From: Arthur Quarmby, Underhill, Holme.
EU finance ministers have a very real problem. If they give a second bail-out to the Greeks, might it not simply encourage them – and other countries too – in their improvidence? If the more responsible countries will always rescue the improvident, then why should the latter bother to budget carefully?
The conclusion which will be reached by Ministers now is that firm financial controls will have to be established right across the eurozone.
Certain member states have been allowed too free a rein, and have abused that privilege.
From: Nick Martinek, Briarlyn Road, Huddersfield.
SO the euro is beginning to fall apart. That’s the euro which the great and the good told us we had to join, or perish.
Yet, despite British eurosceptics warning of the dangers of “one-size-fits-all” interest rates and monetary policy, right from the beginning, we, the UK taxpayers, are also liable via the (temporary) European Financial Stability Mechanism (EFSM).
David Cameron needs to escape our EFSM liability to avoid appearing to submit to our EU masters. To get this, he has traded his agreement to a Lisbon Treaty modification to set up a permanent fund, without giving us the referendum we are owed by his own previous promises.
He hopes we will not notice. Again, the EU gets more powerful from a crisis, abetted by weak men like Mr Cameron, who haven’t the strength or foresight to leave the EU.
True heroine of cycling
From: Graham Snowdon, Hallam Grange Croft, Sheffield.
IT was good to see the archive photograph of Beryl Burton (Yorkshire Post, June 20), but to describe her as “one of Britain’s top women cyclists” is the understatement of the year.
Beryl was not only by far the most successful British woman cyclist of all time, she was one of the greatest sportswomen the world has known (albeit, sadly, little known to the man in the street in this country).
To list all her achievements in chronological order would take up a complete page of your newspaper, but she set 47 British time trial records. Her final records at 10, 25 and 50 miles each lasted 20 years before bring broken by younger women, while her 100-mile record lasted for 28 years and her women’s 12-hour record stands to this day.
She is probably best remembered for her ride in the national 12-hour championship of 1967, when she won the women’s event with a British all-comers’ record of 277.25 miles, almost a mile further than the men’s record which was set by Mike McNamara on the same day. Her overall British record stood for two years before being beaten by Yorkshireman John Watson in 1969.
The high price of one fish
From: Ross Taggart, The Avenue, Eaglescliffe, Stockton-on-Tees.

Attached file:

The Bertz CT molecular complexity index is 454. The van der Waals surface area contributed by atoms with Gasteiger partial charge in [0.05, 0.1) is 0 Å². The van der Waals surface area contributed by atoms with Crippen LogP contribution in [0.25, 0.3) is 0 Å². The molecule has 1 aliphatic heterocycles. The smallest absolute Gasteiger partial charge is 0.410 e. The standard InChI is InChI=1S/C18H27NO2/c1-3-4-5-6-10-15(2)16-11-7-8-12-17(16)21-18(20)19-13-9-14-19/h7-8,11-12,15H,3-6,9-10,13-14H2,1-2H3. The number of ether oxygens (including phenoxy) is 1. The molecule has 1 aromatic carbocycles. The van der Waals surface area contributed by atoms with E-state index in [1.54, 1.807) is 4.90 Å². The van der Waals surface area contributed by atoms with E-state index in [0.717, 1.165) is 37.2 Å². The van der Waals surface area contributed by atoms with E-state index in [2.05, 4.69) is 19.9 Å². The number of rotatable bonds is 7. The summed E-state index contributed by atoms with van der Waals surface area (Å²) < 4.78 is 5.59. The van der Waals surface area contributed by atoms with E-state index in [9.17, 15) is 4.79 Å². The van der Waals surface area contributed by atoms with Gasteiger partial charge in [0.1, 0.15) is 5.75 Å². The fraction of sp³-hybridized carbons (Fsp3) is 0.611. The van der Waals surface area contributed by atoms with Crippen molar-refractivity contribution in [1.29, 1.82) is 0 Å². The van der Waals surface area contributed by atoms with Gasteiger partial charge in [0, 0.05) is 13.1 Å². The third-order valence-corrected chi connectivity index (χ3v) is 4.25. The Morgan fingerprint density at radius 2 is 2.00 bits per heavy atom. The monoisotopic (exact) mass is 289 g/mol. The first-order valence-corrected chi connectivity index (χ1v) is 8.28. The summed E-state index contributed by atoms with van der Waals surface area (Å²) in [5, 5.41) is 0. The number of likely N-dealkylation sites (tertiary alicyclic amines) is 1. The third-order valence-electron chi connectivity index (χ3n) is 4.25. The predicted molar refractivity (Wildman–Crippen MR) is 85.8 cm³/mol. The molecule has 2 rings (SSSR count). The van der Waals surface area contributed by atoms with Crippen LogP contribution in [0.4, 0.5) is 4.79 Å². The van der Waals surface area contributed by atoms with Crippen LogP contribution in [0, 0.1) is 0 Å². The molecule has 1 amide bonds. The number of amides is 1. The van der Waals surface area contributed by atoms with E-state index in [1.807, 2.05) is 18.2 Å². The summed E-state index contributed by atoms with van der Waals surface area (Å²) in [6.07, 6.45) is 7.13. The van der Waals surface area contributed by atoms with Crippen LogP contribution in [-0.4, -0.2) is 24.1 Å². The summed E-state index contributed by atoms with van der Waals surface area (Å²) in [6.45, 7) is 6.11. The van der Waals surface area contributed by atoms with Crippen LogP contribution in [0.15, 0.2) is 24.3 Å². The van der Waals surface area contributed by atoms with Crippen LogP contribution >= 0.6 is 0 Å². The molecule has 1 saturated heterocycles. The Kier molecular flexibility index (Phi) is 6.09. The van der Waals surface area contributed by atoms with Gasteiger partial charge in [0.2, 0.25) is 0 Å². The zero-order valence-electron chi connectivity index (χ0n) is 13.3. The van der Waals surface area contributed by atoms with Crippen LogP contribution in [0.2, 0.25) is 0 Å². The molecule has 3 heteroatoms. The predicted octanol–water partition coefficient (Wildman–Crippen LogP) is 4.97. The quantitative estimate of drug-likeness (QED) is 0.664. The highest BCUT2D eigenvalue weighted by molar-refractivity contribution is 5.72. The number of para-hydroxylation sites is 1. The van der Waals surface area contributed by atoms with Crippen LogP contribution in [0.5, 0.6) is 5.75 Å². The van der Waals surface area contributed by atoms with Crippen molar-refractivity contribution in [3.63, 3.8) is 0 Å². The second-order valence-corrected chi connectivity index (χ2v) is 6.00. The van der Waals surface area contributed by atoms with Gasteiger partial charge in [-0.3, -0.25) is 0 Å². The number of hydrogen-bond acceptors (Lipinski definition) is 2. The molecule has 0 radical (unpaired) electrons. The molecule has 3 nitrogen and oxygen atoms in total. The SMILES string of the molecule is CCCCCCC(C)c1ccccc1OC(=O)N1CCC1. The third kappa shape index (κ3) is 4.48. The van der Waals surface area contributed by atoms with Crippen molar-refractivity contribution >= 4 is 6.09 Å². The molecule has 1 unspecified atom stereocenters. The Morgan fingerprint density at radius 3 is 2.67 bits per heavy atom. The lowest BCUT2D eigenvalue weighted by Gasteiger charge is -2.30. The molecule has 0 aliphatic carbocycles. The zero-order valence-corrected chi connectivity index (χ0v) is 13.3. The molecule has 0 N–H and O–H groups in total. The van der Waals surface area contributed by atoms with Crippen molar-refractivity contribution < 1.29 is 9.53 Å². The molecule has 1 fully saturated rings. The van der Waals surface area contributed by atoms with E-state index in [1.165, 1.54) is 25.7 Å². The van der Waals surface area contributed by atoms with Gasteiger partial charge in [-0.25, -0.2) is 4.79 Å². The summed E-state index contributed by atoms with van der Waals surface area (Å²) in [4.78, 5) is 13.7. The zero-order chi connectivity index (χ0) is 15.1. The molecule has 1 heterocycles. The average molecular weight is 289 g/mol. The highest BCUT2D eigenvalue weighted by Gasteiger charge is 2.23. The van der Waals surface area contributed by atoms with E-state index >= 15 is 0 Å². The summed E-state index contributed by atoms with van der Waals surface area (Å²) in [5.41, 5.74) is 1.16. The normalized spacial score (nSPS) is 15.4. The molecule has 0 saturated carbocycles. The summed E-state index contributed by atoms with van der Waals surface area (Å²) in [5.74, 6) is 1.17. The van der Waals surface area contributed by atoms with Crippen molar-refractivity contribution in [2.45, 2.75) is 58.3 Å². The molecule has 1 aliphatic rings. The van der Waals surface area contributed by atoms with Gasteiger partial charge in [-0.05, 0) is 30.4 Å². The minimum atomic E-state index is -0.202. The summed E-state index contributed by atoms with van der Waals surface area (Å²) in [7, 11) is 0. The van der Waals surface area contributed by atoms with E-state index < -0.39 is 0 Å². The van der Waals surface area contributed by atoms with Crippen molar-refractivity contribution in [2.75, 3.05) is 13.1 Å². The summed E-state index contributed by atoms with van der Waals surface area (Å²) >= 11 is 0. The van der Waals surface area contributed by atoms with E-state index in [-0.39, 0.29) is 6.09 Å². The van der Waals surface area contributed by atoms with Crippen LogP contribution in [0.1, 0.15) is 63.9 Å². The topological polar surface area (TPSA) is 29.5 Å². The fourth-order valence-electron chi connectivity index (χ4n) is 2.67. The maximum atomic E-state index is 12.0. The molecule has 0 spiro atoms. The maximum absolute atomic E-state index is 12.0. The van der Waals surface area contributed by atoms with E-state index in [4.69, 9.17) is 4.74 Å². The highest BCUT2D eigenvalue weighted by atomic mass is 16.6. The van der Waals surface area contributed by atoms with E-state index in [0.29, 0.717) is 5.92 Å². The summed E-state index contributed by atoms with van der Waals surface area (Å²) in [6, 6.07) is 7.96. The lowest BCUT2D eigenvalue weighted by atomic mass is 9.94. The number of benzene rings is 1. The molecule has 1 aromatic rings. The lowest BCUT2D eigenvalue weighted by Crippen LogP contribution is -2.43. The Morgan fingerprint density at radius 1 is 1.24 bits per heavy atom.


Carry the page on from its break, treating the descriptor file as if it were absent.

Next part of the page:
YOU carried an article (Yorkshire Post, June 16) regarding the return of salmon to the nearby Riven Leven in the form of one small fish.
This success was attributed to the construction of a fish pass. The said concrete construction was built in the river immediately downstream of the ancient Leven Bridge, with the inevitable result that a bridge engineer of Roman times would have foretold, but sadly not the engineers of Stockton Council.
Eighteen months later, the bridge literally cracked in the middle, its foundations sucked away by the altered current. This disaster was officially blamed on – wait for it – global warming! The busy road over the bridge was completely closed for three months with diversions of several miles along traffic-choked alternative routes.
The financial cost was of course unimportant to the public sector geniuses who supervised the whole debacle; however the environmental cost of needlessly burning at least an extra million litres of motor fuel was presumably not inconsiderable.
A very expensive fish indeed.
No excuse for bad language
From: A Rogers, Raywell Hall Park, Riplingham Road, Raywell, Cottingham.
It surprises me how many people are willing to defend bad language (Yorkshire Post, June 18) and people believe that it sometimes adds an air of authenticity. How strange.
In the mid 1930s as a 10- year-old schoolboy I well remember a master explaining the problem this way: “The only reason why people swear or use bad language is because they are unable to express themselves in King’s English.” It was George V then. No-one can argue with that statement.
From 1942-1946, I was in the Marines, part of the time in Burma – the Arakan, Ramree and Rangoon. In all of this time, and there certainly was extreme provocation, swearing was minimal, much less than 10 per cent of today’s profanity.
The great English authors wrote hundreds of books without bad language; today it is hardly a chapter, but it is not just in the written word. Television is the chief culprit (or those who run it).
My class master of 76 years ago describes them as unable to express themselves correctly and therefore they should not attempt to force their failure upon us.
Keep up the good fight for cleaner, better Queen’s English.